United States District Court, S.D. West Virginia, Charleston Division
MEMORANDUM OPINION AND ORDER
R. GOODWIN UNITED STATES DISTRICT JUDGE.
before the court are all remaining pretrial motions. All are
ripe for adjudication.
case resides in one of seven MDLs assigned to me by the
Judicial Panel on Multidistrict Litigation concerning the use
of transvaginal surgical mesh to treat pelvic organ prolapse
(“POP”) and stress urinary incontinence
(“SUI”). In the seven MDLs, there are more than
58, 000 cases currently pending, approximately 7, 000 of
which are in the Bard MDL, MDL 2187. In an effort to
efficiently and effectively manage this MDL, I decided to
conduct pretrial discovery and motions practice on an
individualized basis so that once a case is trial-ready (that
is, after the court has ruled on all Daubert motions
and summary judgment motions, among other things), it can
then be promptly transferred or remanded to the appropriate
district for trial. To this end, I ordered the plaintiffs and
defendant to each select 50 cases, which would then become
part of a “wave” of cases to be prepared for
trial and, if necessary, remanded. See Pretrial
Order (“PTO”) # 102, No. 2:10-md-2187 [ECF No.
729]. This selection process was completed twice, creating
two waves of 100 cases, Wave 1 and Wave 2. Thereafter, I
entered orders on subsequent waves. Ms. Allen's case was
selected as a Wave 2 case by the plaintiffs. PTO # 118, No.
2:10-md-2187 [ECF No. 841].
obtain summary judgment, “the movant must show that
there is no genuine dispute as to any material fact and that
the movant is entitled to judgment as a matter of law.”
Fed.R.Civ.P. 56(a). In turn, to avoid summary judgment, the
nonmovant must offer some “concrete evidence from which
a reasonable juror could return a verdict” in his or
her favor. Anderson v. Liberty Lobby, Inc., 477 U.S.
242, 256 (1986).
Choice of Law
28 U.S.C. § 1407, this court has authority to rule on
pretrial motions in MDL cases. To determine the applicable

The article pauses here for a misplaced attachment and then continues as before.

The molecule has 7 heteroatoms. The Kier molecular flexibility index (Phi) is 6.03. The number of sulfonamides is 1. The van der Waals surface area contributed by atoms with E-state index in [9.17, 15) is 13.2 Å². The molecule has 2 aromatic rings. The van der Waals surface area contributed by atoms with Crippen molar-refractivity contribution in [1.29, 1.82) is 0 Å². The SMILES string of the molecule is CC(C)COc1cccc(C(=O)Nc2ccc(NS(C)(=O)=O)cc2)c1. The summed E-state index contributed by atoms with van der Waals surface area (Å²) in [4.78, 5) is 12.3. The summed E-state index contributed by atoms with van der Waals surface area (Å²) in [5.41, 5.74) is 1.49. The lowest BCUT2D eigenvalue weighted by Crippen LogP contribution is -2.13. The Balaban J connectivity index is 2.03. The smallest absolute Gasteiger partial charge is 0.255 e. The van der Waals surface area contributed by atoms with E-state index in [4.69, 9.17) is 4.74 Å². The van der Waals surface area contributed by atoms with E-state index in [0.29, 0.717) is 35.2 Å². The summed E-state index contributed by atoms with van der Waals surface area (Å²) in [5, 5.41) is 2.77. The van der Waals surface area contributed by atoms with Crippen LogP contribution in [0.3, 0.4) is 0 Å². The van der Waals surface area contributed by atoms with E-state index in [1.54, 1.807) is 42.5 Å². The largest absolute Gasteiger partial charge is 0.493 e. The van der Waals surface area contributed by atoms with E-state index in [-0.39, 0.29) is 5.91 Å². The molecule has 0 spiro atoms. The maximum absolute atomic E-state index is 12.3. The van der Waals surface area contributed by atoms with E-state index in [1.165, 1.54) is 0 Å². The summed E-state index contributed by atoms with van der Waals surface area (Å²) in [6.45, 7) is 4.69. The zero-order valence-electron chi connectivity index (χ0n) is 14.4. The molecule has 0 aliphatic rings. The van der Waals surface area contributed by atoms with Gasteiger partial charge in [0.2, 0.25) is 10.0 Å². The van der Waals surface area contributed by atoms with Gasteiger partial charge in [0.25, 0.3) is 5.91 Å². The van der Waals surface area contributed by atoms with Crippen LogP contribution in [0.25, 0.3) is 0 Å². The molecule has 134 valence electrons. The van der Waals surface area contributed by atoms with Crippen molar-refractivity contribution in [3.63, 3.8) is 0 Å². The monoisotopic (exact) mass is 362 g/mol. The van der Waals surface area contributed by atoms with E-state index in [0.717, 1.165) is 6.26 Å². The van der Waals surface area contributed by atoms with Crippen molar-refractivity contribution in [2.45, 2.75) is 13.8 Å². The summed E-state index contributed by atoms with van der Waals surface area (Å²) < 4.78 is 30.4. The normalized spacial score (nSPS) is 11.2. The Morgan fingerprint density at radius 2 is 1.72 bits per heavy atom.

state law for a dispositive motion, the court generally
refers to the choice-of-law rules of the jurisdiction where
the plaintiff first filed her claim. See In re Air
Disaster at Ramstein Air Base, Ger., 81 F.3d 570, 576
(5th Cir. 1996); In re Air Crash Disaster Near Chi.,
III, 644 F.2d 594, 610 (7th Cir. 1981); In re
Digitek Prods. Liab. Litig., MDL No. 2:08-md-01968, 2010
WL 2102330, at *7 (S.D. W.Va. May 25, 2010).
case was originally filed in the United States District Court
for the Northern District of Iowa. Therefore, I use
Iowa's choice-of-law rules to determine which state's
law to apply to this case. For tort claims, Iowa generally
applies the Restatement (Second) of Conflict of Laws (Am. Law
Inst. 1971). Veasley v. CRST Int'l, Inc., 553
N.W.2d 896, 897-98 (Iowa 1996). Under section 145 of the
Restatement (Second) of Conflict of Laws, the court must
apply the law of the state with the most significant
relationship to the occurrence and the parties. Here, the
plaintiff resides in Iowa, and the product was implanted in
Iowa. The parties agree, as do I, that Iowa law applies to
this case. Accordingly, I will apply Iowa law.
Bard's Motion for Summary Judgment [ECF No. 59]
Motion for Summary Judgment [ECF No. 59] is GRANTED in part
as to the following conceded claims: manufacturing defect.
reasons appearing to the court, Bard's Motion for Summary
Judgment [ECF No. 59] is also GRANTED in part as to the
following claims: ...